Lian Li PC-A75 review: Lian Li PC-A75

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The Good Elegant design. Much lighter than steel. Clever hard-drive retention mechanism. Plastic box included to hold extra screws and accessories. Much cheaper than previous Lian Li full tower cases. Enough room for modders to go nuts.

The Bad Rubber grommets are cheap, misaligned and don't match the black of the case. Water-cooling grommets at rear are hard plastic. Hole in the top port array where eSATA was likely meant to go. Rear fan could be quieter. USB 3.0 to USB 2.0 adapter has bare pins on the USB 3.0 side. SSD mounting options aren't great. Non-removable hard-drive tray.

The Bottom Line Lian Li still builds the most elegant cases in the market. The PC-A75's biggest problem is that for AU$100 less, you can get a more innovative, refined steel case whose only sin is that it's heavier.

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7.0 Overall

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Despite the trend toward cheaper steel construction, Lian Li is still doing the aluminium thing. It does drive up the price markedly, but we appreciate how much lighter its cases are, especially when it comes to transporting them.

Its newest outing, the PC-A75 (and the A76, which is the same thing but with a front door), is a full tower monolith that can take up to HPTX boards. It's a lesson in austerity, and yet it looks incredibly refined. At least, it does at first glance, but upon deeper inspection it's clear that shortcuts have been taken. More on that later.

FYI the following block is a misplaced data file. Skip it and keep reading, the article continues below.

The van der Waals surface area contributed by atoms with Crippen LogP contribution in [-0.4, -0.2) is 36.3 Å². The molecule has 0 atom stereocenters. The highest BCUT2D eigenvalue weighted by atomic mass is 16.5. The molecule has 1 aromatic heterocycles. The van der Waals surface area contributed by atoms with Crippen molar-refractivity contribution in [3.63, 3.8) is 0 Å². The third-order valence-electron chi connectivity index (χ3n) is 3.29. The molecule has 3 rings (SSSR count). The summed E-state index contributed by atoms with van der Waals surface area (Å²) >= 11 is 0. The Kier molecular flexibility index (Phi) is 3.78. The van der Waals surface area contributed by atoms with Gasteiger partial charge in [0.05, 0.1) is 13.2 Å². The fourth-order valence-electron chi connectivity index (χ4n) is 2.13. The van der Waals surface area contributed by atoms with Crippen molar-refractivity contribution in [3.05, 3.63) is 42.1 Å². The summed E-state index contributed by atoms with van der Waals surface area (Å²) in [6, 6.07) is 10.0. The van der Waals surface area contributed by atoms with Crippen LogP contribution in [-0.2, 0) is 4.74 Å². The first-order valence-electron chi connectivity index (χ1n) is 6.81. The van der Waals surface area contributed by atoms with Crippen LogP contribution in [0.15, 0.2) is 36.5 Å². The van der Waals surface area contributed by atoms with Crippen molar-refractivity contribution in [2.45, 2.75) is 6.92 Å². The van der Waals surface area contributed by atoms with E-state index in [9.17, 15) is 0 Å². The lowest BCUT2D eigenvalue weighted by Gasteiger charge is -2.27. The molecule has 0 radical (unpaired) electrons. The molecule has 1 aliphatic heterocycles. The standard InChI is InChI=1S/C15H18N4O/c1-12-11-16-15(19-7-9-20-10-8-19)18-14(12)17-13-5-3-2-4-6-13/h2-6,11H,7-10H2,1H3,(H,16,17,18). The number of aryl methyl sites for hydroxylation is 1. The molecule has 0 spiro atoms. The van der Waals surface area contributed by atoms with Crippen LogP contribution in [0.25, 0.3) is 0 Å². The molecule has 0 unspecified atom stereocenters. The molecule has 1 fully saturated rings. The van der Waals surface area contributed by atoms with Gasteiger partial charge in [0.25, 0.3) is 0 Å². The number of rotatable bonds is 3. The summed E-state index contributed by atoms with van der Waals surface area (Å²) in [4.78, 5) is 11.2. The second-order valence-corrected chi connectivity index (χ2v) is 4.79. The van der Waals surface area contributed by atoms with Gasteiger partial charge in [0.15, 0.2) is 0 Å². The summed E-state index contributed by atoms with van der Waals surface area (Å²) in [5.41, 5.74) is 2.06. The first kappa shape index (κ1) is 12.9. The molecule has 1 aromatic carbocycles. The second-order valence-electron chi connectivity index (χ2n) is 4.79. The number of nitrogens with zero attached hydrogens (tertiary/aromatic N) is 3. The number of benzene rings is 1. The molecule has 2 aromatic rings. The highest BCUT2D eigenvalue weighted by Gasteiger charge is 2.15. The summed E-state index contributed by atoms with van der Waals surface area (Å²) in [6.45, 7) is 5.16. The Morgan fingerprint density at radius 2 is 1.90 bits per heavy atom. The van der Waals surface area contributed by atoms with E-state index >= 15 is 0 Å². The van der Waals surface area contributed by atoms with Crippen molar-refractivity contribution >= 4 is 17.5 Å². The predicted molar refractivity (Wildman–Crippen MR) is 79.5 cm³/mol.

The top of the case has two 120mm fan mounts, and to get access to them you'll need to unscrew two faceplates first. There are another two 140mm mounts on the side, but Lian Li only supplies grilles for the 120mm holes — to protect your fingers on the 140mm model, you'll need to buy aftermarket.

The two cut-outs at the top for 120mm fans.
(Credit: Craig Simms)

Lian Li provides mounting points for two 140mm fans on the side, but no protective grilles.
(Credit: Craig Simms)

The power and reset buttons are top mounted and open to prying fingers, but the ports are hidden beneath a sliding door. There are two USB 3.0 ports here, two USB 2.0 ports, headphone and microphone jacks and a gaping hole. We're guessing that there was meant to be an eSATA port there, but it's simply missing in our review sample. Lian Li includes a USB 3.0 to USB 2.0 converter, but the pins are exposed on the USB 3.0 side, which is a little cheap for a premium case.

A hole where eSATA most likely should be.
(Credit: Craig Simms)

The front panel comes off easily, and, if anything, this will be the part of the case to rattle, especially if not seated properly. You'll find three filtered, 140mm fans here, which are easily removed by pushing to the right. Lian Li throws in a universal aluminium cover for your optical drive, to help it blend in with the case design better.

The front 140mm fans are easily removed by sliding sideways.
(Credit: Craig Simms)

Lian Li includes a universal optical drive cover.
(Credit: Craig Simms)

Thumbscrews hold in the sides, and these are protected by rubber washers so as not to damage the black aluminium. Lift off the main side panel, and you'll be greeted by a removable bar that runs the height of the case, which is used to help hold expansion cards in place. While there's space for 11 expansion cards (and 11 PCI expansion slots to match, along with mounts for an optional quick-release mechanism), Lian Li only provides four plastic expansion card holders. If you have more, you're expected to buy more from Lian Li. Two plastic stoppers are included, which can be attached to the end of two of the plastic holders, in order to hold wider cards in place.

The bar that runs vertically down the middle of the case provides the space to add card holders.
(Credit: Craig Simms)

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